LGTBQ Community: An Analysis

Decent Essays

The struggle is real for blacks. Things must suck even more for women. Shoot, think about how much life blows for gays. Now imagine being all three. For now, we’ll call this the good ole triple negative. Gay, black, and female are the least benefitted sexual identities, ethnicities, and genders. Benefits in this context refer to rights and privileges (equal pay and representation) in society compared to the opposite: straight white male. A big chuck of this is a result of our (me, identifying as a triple negative) position in society, unseen and when seen subordinate to our male counterparts. This invisibility isn’t by chance and if one looks hard enough, figuratively speaking, these absences become almost obvious. There is a clear downfall …show more content…

It was the late 1990’s when one superstar took that power back, even if it was more for herself than the gay community; that superstar being Ellen DeGeneres. It was 1997 when the sitcom Ellen featured an episode with an entirely new twist. The main character, Ellen Morgan, came out as gay on an episode late that year. In that time of history gay culture wasn’t part of many discussions, evident since the network went back and forth on whether or not to air the content. They were presumably aware of the power their media had on the public and what seeing a minority group might insinuate. But Ellen did it anyway. She went on later to explain how free and liberated she felt being out about her sexuality. Yet what was really happened here was Ellen got back the power she didn’t previously have. LGBTQ communities were rendered powerless because they were never visible but the second Ellen came out on the platform that the world tuned into, she gained that power back. She was seen and heard and now everyone knew. There was no hiding in the same way the media hid gay culture. “Foucault’s claim…to enter the confession ritual may be seemingly to escape from one power relation only to enter another (Dow 127). Even though representations may not always be accurate, this example of Ellen shows that even a little representation can give one and his or her community power; an aspect often …show more content…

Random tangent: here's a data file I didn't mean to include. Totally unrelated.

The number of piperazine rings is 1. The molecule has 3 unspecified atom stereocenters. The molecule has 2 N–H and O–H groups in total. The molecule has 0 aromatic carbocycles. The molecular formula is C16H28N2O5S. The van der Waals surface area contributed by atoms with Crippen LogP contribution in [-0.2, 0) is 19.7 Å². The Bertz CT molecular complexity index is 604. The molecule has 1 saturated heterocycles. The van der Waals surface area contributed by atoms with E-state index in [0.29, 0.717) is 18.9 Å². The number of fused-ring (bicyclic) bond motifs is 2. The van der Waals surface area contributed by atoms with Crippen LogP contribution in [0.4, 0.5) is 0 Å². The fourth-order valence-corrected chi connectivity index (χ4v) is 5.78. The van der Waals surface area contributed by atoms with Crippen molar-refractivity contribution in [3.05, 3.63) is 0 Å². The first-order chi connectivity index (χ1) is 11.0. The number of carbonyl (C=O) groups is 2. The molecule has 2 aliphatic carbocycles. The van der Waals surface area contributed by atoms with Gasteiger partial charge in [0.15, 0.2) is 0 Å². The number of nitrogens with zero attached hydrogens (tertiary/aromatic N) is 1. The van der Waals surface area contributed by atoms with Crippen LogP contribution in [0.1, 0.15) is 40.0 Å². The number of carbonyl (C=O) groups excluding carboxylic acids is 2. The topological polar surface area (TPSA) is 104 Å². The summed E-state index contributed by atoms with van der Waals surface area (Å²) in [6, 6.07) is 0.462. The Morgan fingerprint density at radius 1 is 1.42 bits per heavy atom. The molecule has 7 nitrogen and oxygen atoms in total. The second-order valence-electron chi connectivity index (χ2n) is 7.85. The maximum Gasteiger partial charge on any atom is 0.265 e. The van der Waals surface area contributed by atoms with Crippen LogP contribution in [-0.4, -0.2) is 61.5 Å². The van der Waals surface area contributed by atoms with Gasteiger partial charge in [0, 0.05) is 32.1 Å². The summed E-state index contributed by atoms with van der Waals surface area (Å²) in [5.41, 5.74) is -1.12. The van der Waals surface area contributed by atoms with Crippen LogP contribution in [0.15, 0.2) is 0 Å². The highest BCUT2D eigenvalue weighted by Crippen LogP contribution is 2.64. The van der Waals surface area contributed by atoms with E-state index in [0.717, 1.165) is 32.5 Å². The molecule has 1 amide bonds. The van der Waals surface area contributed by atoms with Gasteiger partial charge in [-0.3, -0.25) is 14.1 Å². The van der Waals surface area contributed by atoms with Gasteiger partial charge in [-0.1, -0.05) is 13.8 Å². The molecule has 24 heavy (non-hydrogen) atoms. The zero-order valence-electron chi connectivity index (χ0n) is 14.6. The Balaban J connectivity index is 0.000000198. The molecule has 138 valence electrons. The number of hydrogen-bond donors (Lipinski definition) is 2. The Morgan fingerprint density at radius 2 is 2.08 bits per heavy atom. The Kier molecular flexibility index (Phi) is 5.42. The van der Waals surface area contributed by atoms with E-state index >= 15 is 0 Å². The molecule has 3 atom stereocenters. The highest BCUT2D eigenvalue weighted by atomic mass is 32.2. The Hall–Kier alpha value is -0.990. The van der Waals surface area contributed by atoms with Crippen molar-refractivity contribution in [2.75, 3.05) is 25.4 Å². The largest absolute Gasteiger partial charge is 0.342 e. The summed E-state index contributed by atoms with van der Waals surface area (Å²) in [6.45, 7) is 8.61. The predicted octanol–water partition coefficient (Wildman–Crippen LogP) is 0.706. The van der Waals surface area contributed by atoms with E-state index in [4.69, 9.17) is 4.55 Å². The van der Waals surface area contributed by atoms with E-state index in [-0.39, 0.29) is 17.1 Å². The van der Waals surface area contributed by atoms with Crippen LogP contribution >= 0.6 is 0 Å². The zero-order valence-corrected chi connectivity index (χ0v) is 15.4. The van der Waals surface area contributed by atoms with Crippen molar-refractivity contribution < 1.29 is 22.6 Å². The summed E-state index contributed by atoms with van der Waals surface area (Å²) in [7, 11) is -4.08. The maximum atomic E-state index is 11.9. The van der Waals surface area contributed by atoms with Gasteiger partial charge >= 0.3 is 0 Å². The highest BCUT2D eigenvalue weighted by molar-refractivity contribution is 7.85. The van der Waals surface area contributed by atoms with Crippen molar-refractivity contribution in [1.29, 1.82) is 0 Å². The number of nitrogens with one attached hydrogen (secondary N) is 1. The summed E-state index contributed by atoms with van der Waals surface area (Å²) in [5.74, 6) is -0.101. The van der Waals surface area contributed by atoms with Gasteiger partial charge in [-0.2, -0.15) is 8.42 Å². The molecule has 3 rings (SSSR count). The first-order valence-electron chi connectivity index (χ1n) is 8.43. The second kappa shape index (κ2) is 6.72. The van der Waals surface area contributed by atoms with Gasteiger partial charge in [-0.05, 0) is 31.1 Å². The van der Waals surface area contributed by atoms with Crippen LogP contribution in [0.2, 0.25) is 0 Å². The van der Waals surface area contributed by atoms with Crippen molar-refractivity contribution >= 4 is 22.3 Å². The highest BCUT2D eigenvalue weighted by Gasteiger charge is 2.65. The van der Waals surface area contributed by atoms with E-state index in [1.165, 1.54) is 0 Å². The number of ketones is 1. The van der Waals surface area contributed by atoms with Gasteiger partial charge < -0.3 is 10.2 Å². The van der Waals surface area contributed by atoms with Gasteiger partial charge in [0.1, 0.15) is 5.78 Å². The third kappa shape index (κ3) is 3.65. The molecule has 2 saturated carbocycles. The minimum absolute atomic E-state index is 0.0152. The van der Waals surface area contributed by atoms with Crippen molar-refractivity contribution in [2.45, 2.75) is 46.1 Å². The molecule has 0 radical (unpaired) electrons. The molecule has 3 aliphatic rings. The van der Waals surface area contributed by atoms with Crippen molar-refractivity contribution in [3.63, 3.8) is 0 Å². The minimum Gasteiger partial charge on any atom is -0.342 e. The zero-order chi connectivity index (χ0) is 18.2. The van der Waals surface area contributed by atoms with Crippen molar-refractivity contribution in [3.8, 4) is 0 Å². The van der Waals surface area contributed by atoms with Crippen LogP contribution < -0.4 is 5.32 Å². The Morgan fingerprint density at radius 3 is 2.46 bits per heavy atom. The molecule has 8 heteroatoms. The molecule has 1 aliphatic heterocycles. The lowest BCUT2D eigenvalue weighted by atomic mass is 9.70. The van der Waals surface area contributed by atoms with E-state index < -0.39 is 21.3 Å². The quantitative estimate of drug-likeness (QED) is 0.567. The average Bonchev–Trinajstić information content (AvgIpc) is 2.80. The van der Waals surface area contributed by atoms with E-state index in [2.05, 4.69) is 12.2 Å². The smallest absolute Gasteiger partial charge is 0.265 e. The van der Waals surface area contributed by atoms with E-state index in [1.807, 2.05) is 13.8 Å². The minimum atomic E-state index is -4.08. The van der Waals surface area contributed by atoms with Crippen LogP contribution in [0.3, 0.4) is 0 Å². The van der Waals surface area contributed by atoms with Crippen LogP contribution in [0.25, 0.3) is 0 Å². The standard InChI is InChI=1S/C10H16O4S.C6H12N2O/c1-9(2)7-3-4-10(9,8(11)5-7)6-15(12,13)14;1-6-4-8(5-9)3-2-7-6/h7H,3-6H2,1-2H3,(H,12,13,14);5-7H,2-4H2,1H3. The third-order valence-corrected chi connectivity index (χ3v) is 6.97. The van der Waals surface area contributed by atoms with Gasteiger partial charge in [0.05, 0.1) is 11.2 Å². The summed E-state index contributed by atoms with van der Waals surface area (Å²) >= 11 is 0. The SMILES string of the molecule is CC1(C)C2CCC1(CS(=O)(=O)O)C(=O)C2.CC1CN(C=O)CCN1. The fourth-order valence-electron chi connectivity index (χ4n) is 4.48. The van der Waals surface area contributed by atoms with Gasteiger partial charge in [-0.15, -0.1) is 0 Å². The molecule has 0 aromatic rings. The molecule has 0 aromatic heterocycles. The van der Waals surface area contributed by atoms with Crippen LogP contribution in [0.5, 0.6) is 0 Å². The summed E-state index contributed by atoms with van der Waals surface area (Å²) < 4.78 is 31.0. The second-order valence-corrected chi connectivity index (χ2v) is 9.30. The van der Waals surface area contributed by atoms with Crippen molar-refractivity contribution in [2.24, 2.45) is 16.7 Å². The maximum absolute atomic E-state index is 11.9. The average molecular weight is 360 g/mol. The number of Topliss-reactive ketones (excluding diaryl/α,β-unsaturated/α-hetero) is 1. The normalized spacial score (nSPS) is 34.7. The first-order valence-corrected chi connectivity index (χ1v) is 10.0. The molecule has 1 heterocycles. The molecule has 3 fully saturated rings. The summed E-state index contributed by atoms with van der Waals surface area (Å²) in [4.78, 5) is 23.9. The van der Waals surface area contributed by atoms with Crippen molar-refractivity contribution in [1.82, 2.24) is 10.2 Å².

Winston Napier successfully introduces this interaction; “If the sexualities of black women have been shaped by silence, erasure, and invisibility in dominant discourse, then are black lesbian sexualities doubly silence?”(Napier 486). The answer is yes. In 2015, black queer characters shared only 16% of television space, but this is inclusive of black men and women. And since black men are represented more than black women, that number grows even smaller. This shouldn’t be too surprising since gay culture wasn’t booming on primetime television this time ten years ago. LGBTQ characters currently only make up 4% of the characters on primetime television. Black people already struggle to be represented on television anyway. Then you dwindle down into the struggle of black females trying to find an image of straight black women in the media they can relate to, so imagine finding fellow queer ones. “Blacks are far more likely than Whites to identify with Black characters (Collin 292). Yet we do not have that, especially not in gay culture. But maybe that’s not a bad thing. Black female spectators only have such a unique position in this grand scheme of visibility because they aren’t seen on screen very often. A unique position can be established here as well. The place for black queer female spectators is even

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